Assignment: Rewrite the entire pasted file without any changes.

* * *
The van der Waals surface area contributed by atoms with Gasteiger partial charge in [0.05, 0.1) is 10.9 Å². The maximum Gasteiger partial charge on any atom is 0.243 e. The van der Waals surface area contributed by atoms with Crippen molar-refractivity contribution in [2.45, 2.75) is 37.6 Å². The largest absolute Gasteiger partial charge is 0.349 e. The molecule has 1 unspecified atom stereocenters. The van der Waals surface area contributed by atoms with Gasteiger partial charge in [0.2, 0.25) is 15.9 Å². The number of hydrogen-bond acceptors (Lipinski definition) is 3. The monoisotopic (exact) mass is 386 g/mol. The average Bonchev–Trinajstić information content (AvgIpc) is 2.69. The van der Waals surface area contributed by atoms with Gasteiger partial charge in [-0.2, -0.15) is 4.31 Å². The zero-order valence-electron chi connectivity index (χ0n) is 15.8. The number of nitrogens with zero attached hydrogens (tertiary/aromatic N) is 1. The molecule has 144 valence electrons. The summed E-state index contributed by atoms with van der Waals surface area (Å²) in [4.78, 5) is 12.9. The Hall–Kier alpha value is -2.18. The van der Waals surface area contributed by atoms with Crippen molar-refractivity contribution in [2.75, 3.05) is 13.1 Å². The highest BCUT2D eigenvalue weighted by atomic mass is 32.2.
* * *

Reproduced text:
The van der Waals surface area contributed by atoms with Gasteiger partial charge in [0.05, 0.1) is 10.9 Å². The maximum Gasteiger partial charge on any atom is 0.243 e. The van der Waals surface area contributed by atoms with Crippen molar-refractivity contribution in [2.45, 2.75) is 37.6 Å². The largest absolute Gasteiger partial charge is 0.349 e. The molecule has 1 unspecified atom stereocenters. The van der Waals surface area contributed by atoms with Gasteiger partial charge in [0.2, 0.25) is 15.9 Å². The number of hydrogen-bond acceptors (Lipinski definition) is 3. The monoisotopic (exact) mass is 386 g/mol. The average Bonchev–Trinajstić information content (AvgIpc) is 2.69. The van der Waals surface area contributed by atoms with Gasteiger partial charge in [-0.2, -0.15) is 4.31 Å². The zero-order valence-electron chi connectivity index (χ0n) is 15.8. The number of nitrogens with zero attached hydrogens (tertiary/aromatic N) is 1. The molecule has 144 valence electrons. The summed E-state index contributed by atoms with van der Waals surface area (Å²) in [4.78, 5) is 12.9. The Hall–Kier alpha value is -2.18. The van der Waals surface area contributed by atoms with Crippen molar-refractivity contribution in [2.75, 3.05) is 13.1 Å². The highest BCUT2D eigenvalue weighted by atomic mass is 32.2.